Ode to Joy
History
Lyrics
Sheet Music
Sound Tracks
       
25n
Ode to Joy
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History
 
 
Ludwig van Beethoven  (1770–
1827).
History from
Wikipedia
The symphony was the first example of a major composer using voices in a symphony (thus making it a choral symphony).
The words are sung during the final movement by four vocal soloists and a chorus. They were taken from the "Ode to Joy",
a poem written by Friedrich Schiller in 1785 and revised in 1803, with additions made by the composer. Today, it stands as
one of the most played symphonies in the world
25n
Ode to Joy
"C"
 
Lyrics
 
25n
Ode to Joy
"C"
 
Sheet Music
 
25n
Ode to Joy
"C"
Melody
 
Harmony
    Page One
    Page Two
Drone
 
 
Amazing Grace
Silent Night
"C"
 
Sound Tracks
 
 
Amazing Grace
"C"
Melody
 
Harmony
 
Drone
 
25n
Amazing Grace
"G"
Melody
 
Harmony
 
Drone
 
Ode to Joy
 
Ode to Joy
"C"
Melody
    Page One
    Page Two
Harmony
 
Drone
 
Composition[edit]The Philharmonic Society of London originally commissioned the symphony in 1817.
The main composition work was done between autumn 1822 and the completion of the
autograph in February 1824.

The symphony emerged from other pieces by Beethoven that, while completed works in their
own right, are also in some sense sketches for the future symphony. The Choral Fantasy Opus.
80 (1808), basically a piano concerto movement, brings in a chorus and vocal soloists near the
end to form the climax. As in the Ninth Symphony, the vocal forces sing a theme first played
instrumentally, and this theme is highly reminiscent of the corresponding theme in the Ninth
Symphony (for a detailed comparison, see Choral Fantasy). Going further back, an earlier

Although his major works had primarily been premiered in Vienna, Beethoven was eager to have his latest composition performed in
Berlin as soon as possible after finishing it, since he thought that musical taste in Vienna had become dominated by Italian composers
petition signed by a number of prominent Viennese music patrons and performers.

Beethoven was flattered by the adoration of Vienna, so the Ninth Symphony was premiered on 7 May 1824 in the Theater am
Kärntnertor in Vienna, along with the overture The Consecration of the House (Die Weihe des Hauses) and three parts of the Missa
solemnis (the Kyrie, Credo, and the Agnus Dei).

This was the composer's first on-stage appearance in 12 years; the hall was packed with an eager audience and a number of musicians.

The premiere of Symphony No. 9 involved the largest orchestra ever assembled by Beethoven[10] and required the combined efforts
of the Kärntnertor house orchestra, The Vienna Music Society (Gesellschaft der Musikfreunde), along with a select group of capable
amateurs. While no complete list of premiere performers exists, many of Vienna's most elite performers are known to have
participated.


Carolina Ungher, who sang the contralto part at the first performance and who is credited with turning Beethoven to face the
applauding audience.
The soprano and alto parts were interpreted by two famous young singers: Henriette Sontag and Caroline Unger. German soprano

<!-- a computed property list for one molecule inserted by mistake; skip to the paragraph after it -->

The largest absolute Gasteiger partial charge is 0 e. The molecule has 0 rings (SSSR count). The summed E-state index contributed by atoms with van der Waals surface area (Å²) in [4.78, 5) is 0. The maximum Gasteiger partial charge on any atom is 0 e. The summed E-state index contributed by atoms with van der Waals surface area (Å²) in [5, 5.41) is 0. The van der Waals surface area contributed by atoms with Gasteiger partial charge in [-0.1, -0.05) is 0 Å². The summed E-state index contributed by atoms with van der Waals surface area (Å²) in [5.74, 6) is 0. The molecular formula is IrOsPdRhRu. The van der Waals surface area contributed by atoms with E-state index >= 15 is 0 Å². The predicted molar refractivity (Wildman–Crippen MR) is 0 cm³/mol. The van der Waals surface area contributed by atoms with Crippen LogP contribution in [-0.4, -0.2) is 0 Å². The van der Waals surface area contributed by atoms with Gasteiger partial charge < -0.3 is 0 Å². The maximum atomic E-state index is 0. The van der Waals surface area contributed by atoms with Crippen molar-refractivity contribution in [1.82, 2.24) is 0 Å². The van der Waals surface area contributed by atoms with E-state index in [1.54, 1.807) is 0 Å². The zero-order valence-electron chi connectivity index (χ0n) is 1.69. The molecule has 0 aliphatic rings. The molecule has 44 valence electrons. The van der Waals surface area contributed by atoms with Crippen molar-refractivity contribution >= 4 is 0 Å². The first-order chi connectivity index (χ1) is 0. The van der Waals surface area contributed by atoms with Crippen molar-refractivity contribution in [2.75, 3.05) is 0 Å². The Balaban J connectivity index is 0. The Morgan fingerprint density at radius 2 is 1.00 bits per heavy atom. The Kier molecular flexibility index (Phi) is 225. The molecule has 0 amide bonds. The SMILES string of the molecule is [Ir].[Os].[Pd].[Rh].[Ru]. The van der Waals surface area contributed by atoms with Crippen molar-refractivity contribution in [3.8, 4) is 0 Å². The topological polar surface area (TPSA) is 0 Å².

Henriette Sontag (1806–1854) was eighteen years old when Beethoven personally recruited her to perform in the premiere of the Ninth
Symphony.

Also personally recruited by Beethoven, 21 year old contralto Caroline Unger (1803–1877), a native of Vienna, had gained critical
praise in 1821 appearing in Rossini's Tancredi. After performing in Beethoven's 1824 premiere, Unger found fame in Italy and Paris.
Italian composers Donizetti and Bellini were known to have written roles specifically for her voice.

Although the performance was officially directed by Michael Umlauf, the theatre's Kapellmeister, Beethoven shared the stage with
him. However, two years earlier, Umlauf had watched as the composer's attempt to conduct a dress rehearsal of his opera Fidelio
ended in disaster. So this time, he instructed the singers and musicians to ignore the almost totally deaf Beethoven. At the beginning of
every part, Beethoven, who sat by the stage, gave the tempos. He was turning the pages of his score and beating time for an orchestra
he could not hear.

There are a number of anecdotes about the premiere of the Ninth. Based on the testimony of the participants, there are suggestions
that it was under-rehearsed (there were only two full rehearsals) and rather scrappy in execution. On the other hand, the premiere was
a great success. In any case, Beethoven was not to blame, as violinist Joseph Böhm recalled: "Beethoven directed the piece himself;
that is, he stood before the lectern and gesticulated furiously. At times he rose, at other times he shrank to the ground, he moved as if
he wanted to play all the instruments himself and sing for the whole chorus. All the musicians minded his rhythm alone while playing".

When the audience applauded—testimonies differ over whether at the end of the scherzo or the whole symphony—Beethoven was
several measures off and still conducting. Because of that, the contralto Caroline Unger walked over and turned Beethoven around to
accept the audience's cheers and applause. According to one witness, "the public received the musical hero with the utmost respect
and sympathy, listened to his wonderful, gigantic creations with the most absorbed attention and broke out in jubilant applause, often
during sections, and repeatedly at the end of them." The whole audience acclaimed him through standing ovations five times; there
were handkerchiefs in the air, hats, raised hands, so that Beethoven, who could not hear the applause, could at least see the ovation
gestures.
version of the Choral Fantasy theme is found in the song "Gegenliebe" ("Returned Love"), for piano and high voice, which dates from
before 1795.[7] According to Robert W. Gutman, Mozart's K. 222 Offertory in D minor, "Misericordias Domini", written in 1775,
contains a melody that foreshadows "Ode to Joy".